In a way, Palo Alto is built on the foundation of teenage tragedy. Established by Leland Stanford as a university town (and a temperance town), Palo Alto took shape to host the institution that takes its name from Stanford's namesake lad, who died at the age of fifteen. It's fitting, then, that James Franco's 2010 fiction book Palo Alto: Stories and Gia Coppola's new film adaptation of the same both commemorate Palo Altan teenagers teetering between tragedy and possibility.
In spite of all that, the film Palo Alto universalizes its setting to an archetypal upscale suburbia, populated by disaffected white kids and their "free-range" parents (Coppola shot the film in Southern California). Freely adapting Franco's stories, writer-director Coppola eschews melodrama, coaxing powerfully resonant performances from her young leads while never pushing style or content into blatant manipulations. Rather, she takes an omniscient observational tack that plays almost like a nature film about teenagers in the wild of their lives (cinematographer Autumn Cheyenne Durald abets this effect by favoring soft or natural light).
The gently rambling story mostly concerns four high schoolers seldom seen in that habitat (or, indeed, in their own homes): Teddy (Jack Kilmer, in his debut), April (Emma Roberts), Fred (Nat Wolff), and Emily (Zoe Levin). Each has emotional issues—what teenager doesn't?—that emerge in "small talk," which ominously turns to car accidents and suicide; impulsive acting out; fumbling mating rituals; and sex entered into and exited with equal casualness, borne of and causing confusion and frustration rather than satisfaction.
Though the arrangement remains unspoken, Teddy and Fred maintain a tentative friendship based on a vague sense of obligation: neither would benefit from being alone, and Fred clearly needs a minder. A scarily unpredictable class clown with anger issues that may derive from childhood abuse, Fred is given to spitting spontaneous pronouncements like "Fuck good. Live a dangerous life." His emotional claustrophobia causes collateral damage, perhaps to Teddy and certainly to Emily, who Fred recklessly seduces. For his part, Teddy winds up with a DUI that lands him a community-service stint in a children's library.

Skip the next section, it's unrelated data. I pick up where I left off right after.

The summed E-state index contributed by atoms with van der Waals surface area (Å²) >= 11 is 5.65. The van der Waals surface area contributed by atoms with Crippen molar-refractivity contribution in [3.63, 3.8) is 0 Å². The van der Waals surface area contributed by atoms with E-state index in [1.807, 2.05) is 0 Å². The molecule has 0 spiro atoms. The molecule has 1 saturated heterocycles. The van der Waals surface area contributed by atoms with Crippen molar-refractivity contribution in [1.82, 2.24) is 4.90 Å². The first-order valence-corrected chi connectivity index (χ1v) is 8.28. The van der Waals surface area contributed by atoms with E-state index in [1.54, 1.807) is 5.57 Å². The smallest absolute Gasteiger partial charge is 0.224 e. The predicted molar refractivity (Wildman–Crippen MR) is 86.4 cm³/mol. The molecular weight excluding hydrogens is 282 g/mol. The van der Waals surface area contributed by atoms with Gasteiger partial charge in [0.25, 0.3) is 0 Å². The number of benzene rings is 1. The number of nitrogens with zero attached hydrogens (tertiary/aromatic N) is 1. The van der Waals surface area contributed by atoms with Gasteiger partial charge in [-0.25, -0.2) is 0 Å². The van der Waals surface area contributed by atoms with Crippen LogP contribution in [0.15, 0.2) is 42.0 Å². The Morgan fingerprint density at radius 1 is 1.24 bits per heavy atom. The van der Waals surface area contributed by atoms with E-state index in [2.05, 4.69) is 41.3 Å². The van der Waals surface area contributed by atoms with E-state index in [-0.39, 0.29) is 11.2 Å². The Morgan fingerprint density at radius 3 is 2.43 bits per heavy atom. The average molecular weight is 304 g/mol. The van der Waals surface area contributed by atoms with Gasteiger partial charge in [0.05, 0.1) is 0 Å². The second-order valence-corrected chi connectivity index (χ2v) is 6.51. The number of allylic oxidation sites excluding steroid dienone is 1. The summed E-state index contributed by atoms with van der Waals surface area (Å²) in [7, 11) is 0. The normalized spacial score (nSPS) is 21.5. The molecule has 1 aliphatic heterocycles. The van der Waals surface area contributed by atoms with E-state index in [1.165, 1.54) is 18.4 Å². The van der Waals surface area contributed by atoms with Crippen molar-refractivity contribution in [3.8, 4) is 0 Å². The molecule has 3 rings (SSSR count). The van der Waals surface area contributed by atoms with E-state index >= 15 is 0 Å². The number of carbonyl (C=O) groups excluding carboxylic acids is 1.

Teddy's lassitude at first appears sullen, but when he takes to the library, his tender side emerges, along with senses of purpose and self-confidence. Of course, that latent sensitivity could also be found in his stolen glances at April, the soccer player first seen taking a smoke break from practice. She babysits for her single-dad soccer coach Mr. B (Franco), whose just-old-enough, just-young enough masculinity proves catnip to the girls on the team. In a development that unfortunately rings true to life (as much in Palo Alto as anywhere in the country), Mr. B makes advances, and April succumbs.
Palo Alto reeks of Coppola's heritage. Granddad Francis makes a vocal cameo, and much of the supporting cast can be linked to him, directly (Colleen Camp, Don Novello, Talia Shire, and Val Kilmer) or indirectly (Jack Kilmer is Val's son). Likewise, 26-year-old Gia shows a clear influence from her Aunt Sofia, who made the similarly themed and styled The Virgin Suicides when she was little older than her niece is now. Still, the biggest Coppola influence comes from being a child of privilege, with all the freedom and baggage that entails.
With its somewhat dreamy feel and airy hipster rock, Palo Alto could be accused of being a mannered attempt to seem unmannered, but Coppola shows genuine interest in emotional detail, and it accumulates into a depth of real feeling. For all its Palo Alto stories, the film is at its best and most achingly affecting in its impression that Teddy and April would be good for each other, so good, in fact, that they could perhaps save each other from their wayward paths if they would only find the right words to say.